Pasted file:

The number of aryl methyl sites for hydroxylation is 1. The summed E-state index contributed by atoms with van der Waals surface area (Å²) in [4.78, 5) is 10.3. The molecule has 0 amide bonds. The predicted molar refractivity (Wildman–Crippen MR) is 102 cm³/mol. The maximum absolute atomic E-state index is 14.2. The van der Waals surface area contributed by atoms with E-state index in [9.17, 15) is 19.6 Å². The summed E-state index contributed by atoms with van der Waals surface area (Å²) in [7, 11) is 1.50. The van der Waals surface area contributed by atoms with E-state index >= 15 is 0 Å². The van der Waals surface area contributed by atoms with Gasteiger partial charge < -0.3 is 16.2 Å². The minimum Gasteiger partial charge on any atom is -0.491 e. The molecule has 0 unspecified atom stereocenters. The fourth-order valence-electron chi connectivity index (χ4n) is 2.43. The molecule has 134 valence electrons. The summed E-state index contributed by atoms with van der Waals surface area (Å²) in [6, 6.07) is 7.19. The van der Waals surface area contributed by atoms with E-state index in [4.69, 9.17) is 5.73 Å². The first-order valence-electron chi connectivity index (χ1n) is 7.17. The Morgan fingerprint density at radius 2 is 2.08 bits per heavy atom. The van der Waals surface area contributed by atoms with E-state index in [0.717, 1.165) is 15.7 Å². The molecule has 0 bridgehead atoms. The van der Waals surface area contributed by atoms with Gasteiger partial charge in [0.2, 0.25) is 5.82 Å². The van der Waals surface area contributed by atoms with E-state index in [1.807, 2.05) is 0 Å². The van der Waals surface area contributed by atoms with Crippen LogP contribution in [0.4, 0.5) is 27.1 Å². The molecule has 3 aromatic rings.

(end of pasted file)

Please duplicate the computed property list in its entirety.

The number of aryl methyl sites for hydroxylation is 1. The summed E-state index contributed by atoms with van der Waals surface area (Å²) in [4.78, 5) is 10.3. The molecule has 0 amide bonds. The predicted molar refractivity (Wildman–Crippen MR) is 102 cm³/mol. The maximum absolute atomic E-state index is 14.2. The van der Waals surface area contributed by atoms with E-state index in [9.17, 15) is 19.6 Å². The summed E-state index contributed by atoms with van der Waals surface area (Å²) in [7, 11) is 1.50. The van der Waals surface area contributed by atoms with E-state index >= 15 is 0 Å². The van der Waals surface area contributed by atoms with Gasteiger partial charge < -0.3 is 16.2 Å². The minimum Gasteiger partial charge on any atom is -0.491 e. The molecule has 0 unspecified atom stereocenters. The fourth-order valence-electron chi connectivity index (χ4n) is 2.43. The molecule has 134 valence electrons. The summed E-state index contributed by atoms with van der Waals surface area (Å²) in [6, 6.07) is 7.19. The van der Waals surface area contributed by atoms with E-state index in [4.69, 9.17) is 5.73 Å². The first-order valence-electron chi connectivity index (χ1n) is 7.17. The Morgan fingerprint density at radius 2 is 2.08 bits per heavy atom. The van der Waals surface area contributed by atoms with E-state index in [0.717, 1.165) is 15.7 Å². The molecule has 0 bridgehead atoms. The van der Waals surface area contributed by atoms with Gasteiger partial charge in [0.2, 0.25) is 5.82 Å². The van der Waals surface area contributed by atoms with E-state index in [1.807, 2.05) is 0 Å². The van der Waals surface area contributed by atoms with Crippen LogP contribution in [0.4, 0.5) is 27.1 Å². The molecule has 3 aromatic rings.